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Former coach stole thousands from athletic department

Cameron Smith
Prep Rally

A former Texas high school football coach is facing felony theft charges after he reportedly stole thousands of dollars from funding for his high school's athletic department.

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According to the Austin American-Statesman and ABC affiliate KVUE, former Austin (Texas) Anderson High coach Mark Reiland is facing felony charges related to the theft of somewhere between $2,400 and $42,000 from the Anderson athletic department.

The total number Reiland will be held accountable for is unknown, as he has confessed to taking $2,400 from an Anderson football fundraiser, yet an AISD police investigation found that he cashed some $42,000 worth of checks that were made out to Anderson High departments.

On top of that, Reiland's arrest affidavit also states that he was pawning computers, overhead projectors and a variety of other school property. It is also believed that Reiland was selling game jerseys and football helmets to the players in his own program.

No official reason for Reiland's theft have been provided, but it is assumed by police that debts incurred from a serious gambling addiction contributed to his behavior.

"We were stunned [in the spring] when we learned there might have been some improprieties [concerning Reiland]. It's something we never expected," Anderson Principal Donna Houser told the American-Statesman. "I like Mark personally, ... and I hate it for [the Reiland family], but we can't tolerate any kind of financial problems."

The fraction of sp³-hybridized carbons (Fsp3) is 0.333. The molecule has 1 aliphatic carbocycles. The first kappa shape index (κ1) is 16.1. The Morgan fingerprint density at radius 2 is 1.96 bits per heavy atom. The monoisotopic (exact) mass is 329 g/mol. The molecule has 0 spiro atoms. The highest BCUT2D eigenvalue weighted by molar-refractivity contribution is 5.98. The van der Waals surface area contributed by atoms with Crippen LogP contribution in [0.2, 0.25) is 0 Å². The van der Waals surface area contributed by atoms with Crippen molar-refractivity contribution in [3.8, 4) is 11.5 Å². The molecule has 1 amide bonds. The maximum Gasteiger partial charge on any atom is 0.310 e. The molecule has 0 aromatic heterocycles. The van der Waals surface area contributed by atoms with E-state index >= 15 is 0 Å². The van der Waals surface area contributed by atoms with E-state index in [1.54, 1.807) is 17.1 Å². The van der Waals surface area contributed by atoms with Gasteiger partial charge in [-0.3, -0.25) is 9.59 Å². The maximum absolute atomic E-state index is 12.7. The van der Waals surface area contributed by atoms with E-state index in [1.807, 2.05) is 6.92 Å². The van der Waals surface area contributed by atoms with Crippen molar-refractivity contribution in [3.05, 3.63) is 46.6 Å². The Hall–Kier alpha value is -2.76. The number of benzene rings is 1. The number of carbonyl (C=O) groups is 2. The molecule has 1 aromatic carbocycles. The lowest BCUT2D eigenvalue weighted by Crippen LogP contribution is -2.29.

It's likely that there will be further negative stories related to Reiland's recent past that come to light in the future. Among other allegations, the American-Statesman reported that the former coach may have been able to keep thousands of dollars off the books by having donors write checks directly to him, rather than the school. He also may have taken money directly from the school's concession stands and football camp fees.

Regardless of the full extent of Reiland's potential criminal activities, his former athletic director insists that he is not a deviant at heart.

"He is a good person who has suffered through bad things," Austin Independent School District Athletic Director Tommy Cox told the American-Statesman. "I'm not going to condone what happened, but he's not a bad guy."

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